W.P. Kinsella’s 1982 novel Shoeless Joe follows the story of an idealist who aspires to build a sizable baseball field on account of mystical voice. Nevertheless, Kinsella doesn’t only write about the obstacle behind the laborious journey but also compacts the story with the element of redemption, love and one’s personal goals and life dreams. It is about the ability to realize the most esoteric dreams. It is about one’s need for closure to allow them to conclude an unresolved issue that had previously been clouded in ambiguity and uncertainty. It is about gaining real happiness and the hard work to attain it. As expected, the limitless fantasy pieces of the novel perform in a pleasuring manner with the magnificent visualization of the film adaptation from Phil Alden Robinson’s 1989 film Field of Dreams and render a magical fantasy that enhances the audience’s euphoria. While the novel is definitely an American classic work, the film version more effectively illustrates the magic of Ray’s journey. Accordingly, the two perspective audiences can harmonically agree and share the equivalent intense moment over the journey of the main characters. On account of Kinsella’s wondrous literary technique to use first person point-of-view and Robinson’s ingenious techniques on special effects, the audience is able to grasp the strength of the scene depicting the physical and emotional transformation of Archie Graham very profoundly.
When Karin accidentally fell from the bleacher, Archie Graham decides to help but realizes by stepping off the field “divider” of the two worlds, he would morph into the old “Doc” Graham, but yet he chooses to continue. The prominent scene is quite significant for the reason that the audience is given the ability to experience Archie’s sudden realization that he will not be able to go back to the field and accepted the fact that he has enjoyed and satisfied his batting experience in the major leagues long enough.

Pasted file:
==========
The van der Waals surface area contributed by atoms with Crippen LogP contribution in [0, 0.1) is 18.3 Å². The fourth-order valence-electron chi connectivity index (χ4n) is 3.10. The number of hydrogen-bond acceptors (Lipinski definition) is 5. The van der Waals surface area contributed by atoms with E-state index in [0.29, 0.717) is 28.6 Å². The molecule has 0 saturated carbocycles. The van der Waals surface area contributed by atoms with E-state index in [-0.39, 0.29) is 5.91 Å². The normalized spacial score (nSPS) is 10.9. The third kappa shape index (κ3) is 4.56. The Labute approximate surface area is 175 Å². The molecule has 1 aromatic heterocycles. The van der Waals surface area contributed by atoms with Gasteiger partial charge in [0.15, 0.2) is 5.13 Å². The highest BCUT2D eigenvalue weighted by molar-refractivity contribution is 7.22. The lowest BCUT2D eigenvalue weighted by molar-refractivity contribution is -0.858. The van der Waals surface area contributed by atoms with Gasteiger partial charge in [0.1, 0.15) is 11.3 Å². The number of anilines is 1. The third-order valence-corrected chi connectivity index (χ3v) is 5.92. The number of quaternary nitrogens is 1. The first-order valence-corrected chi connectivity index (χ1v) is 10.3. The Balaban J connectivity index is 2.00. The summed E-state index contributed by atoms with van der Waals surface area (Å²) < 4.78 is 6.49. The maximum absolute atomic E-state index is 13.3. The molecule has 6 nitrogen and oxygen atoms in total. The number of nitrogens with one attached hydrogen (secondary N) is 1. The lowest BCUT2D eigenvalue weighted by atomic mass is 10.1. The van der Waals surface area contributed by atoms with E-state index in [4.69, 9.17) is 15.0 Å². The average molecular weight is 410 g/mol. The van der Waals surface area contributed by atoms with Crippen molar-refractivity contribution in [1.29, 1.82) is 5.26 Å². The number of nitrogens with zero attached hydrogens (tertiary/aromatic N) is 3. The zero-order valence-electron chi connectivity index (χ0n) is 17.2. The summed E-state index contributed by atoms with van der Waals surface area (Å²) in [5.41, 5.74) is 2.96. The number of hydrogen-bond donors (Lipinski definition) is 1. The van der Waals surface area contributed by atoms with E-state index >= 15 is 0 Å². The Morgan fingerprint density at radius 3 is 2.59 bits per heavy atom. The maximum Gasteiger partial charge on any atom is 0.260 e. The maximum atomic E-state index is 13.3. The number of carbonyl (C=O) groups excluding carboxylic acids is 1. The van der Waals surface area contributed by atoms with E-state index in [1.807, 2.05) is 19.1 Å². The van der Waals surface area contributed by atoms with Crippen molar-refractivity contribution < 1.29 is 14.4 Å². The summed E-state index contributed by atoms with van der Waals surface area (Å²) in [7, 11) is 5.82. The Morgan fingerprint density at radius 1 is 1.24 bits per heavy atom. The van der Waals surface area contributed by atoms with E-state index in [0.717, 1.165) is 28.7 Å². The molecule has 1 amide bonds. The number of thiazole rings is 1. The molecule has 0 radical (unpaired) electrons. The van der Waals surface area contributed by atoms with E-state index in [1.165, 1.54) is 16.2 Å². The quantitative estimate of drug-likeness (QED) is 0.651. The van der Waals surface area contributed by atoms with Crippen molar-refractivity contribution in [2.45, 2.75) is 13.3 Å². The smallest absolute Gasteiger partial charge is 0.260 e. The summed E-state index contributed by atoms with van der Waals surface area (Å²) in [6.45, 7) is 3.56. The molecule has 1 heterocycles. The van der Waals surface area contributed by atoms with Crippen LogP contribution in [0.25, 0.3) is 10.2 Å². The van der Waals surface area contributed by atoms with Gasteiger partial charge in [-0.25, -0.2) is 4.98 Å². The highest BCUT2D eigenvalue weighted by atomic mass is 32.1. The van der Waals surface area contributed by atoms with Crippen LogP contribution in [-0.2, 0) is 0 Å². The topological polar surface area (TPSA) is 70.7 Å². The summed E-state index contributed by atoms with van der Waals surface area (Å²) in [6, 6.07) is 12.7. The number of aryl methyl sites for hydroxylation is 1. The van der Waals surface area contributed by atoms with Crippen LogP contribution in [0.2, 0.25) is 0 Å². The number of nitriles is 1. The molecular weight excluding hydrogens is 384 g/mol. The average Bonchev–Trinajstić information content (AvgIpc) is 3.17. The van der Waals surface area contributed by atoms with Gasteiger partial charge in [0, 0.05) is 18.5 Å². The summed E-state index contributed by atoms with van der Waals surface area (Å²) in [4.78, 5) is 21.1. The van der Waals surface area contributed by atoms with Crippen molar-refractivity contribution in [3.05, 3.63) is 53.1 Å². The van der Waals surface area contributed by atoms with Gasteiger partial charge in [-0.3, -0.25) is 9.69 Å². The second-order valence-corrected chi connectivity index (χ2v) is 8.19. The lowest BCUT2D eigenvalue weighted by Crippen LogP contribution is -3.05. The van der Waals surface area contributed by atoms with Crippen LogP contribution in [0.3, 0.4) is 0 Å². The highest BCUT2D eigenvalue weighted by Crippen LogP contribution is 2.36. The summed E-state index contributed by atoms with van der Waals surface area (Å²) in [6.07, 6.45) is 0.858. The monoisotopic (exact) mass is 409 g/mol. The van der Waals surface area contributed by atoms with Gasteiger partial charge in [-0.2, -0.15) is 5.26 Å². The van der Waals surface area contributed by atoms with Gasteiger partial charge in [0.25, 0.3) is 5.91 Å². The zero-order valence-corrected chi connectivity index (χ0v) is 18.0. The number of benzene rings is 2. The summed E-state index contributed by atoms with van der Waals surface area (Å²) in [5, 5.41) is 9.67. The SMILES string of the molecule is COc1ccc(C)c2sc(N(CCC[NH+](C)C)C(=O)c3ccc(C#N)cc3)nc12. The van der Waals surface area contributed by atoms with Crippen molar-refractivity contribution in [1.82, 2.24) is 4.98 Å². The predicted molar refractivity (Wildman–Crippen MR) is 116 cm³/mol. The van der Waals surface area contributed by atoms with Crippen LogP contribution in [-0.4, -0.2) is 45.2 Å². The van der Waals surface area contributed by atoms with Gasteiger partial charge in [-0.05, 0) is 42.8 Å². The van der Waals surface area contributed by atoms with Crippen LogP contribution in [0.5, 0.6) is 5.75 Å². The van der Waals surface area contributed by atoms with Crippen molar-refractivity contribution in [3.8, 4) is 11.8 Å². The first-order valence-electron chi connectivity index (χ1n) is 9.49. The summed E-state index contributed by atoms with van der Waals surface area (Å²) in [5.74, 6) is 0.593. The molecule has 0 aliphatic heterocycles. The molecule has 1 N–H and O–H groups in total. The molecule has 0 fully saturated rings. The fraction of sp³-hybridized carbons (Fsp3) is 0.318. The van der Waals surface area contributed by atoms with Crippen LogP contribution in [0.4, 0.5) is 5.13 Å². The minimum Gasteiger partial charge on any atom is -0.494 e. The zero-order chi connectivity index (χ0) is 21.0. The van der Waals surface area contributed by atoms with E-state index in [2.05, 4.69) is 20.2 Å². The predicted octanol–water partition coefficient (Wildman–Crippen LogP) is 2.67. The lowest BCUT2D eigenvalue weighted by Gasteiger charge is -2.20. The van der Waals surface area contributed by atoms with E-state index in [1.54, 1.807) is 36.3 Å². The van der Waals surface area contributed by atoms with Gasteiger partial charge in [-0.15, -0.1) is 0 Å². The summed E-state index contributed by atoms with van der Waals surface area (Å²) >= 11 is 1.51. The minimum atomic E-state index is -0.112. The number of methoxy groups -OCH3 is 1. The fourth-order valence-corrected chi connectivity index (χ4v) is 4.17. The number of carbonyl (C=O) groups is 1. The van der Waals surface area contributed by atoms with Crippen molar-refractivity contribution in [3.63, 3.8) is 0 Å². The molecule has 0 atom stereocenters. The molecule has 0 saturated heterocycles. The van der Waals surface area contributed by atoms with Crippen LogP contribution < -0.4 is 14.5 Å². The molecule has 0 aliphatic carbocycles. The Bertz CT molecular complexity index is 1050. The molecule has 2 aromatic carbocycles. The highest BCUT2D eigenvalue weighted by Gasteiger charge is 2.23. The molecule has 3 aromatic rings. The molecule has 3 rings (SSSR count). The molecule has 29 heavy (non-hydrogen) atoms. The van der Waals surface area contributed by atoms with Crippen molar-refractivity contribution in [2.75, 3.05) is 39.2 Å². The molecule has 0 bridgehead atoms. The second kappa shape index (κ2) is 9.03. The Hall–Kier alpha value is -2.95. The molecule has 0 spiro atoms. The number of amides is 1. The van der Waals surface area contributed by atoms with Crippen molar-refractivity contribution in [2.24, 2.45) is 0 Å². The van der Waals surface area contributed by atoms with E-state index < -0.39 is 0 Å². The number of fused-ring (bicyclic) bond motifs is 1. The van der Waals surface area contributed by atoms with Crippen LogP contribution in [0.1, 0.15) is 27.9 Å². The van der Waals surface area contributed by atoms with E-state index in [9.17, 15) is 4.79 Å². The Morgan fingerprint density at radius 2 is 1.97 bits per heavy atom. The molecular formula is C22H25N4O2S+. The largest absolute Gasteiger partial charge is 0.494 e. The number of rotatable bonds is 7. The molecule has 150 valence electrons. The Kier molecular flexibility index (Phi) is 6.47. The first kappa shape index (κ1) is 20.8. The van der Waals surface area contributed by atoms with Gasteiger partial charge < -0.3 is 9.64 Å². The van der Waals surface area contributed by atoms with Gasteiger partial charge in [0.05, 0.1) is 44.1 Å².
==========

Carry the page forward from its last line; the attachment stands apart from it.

In the novel, writer W.P. Kinsella depicts Archie’s transformation to be very nonchalantly abrupt, which is communicated through the eyes of the narrator:
“Then I feel compelled to look at the baseball field. In order to do that, I stand up and walk a few steps up the bleacher. What I see is Moonlight Graham loping in from right field, lithe, dark, athletic: the same handsome young man who played that one inning of baseball in 1905. But as he moves closer, his features begin to change, his step slows. He seems to become smaller. His baseball uniform fades away and is replaced by a black overcoat. His baseball cap is gone, supplanted by a thatch of white hair. As I watch, his glove miraculously turns into a black bag. The man who without a backward glance walks around the corner of the fence—a place where none of the other players will venture—is not Moonlight Graham, the baseball player of long ago, but the Doc Graham I spoke with on that moonlit night...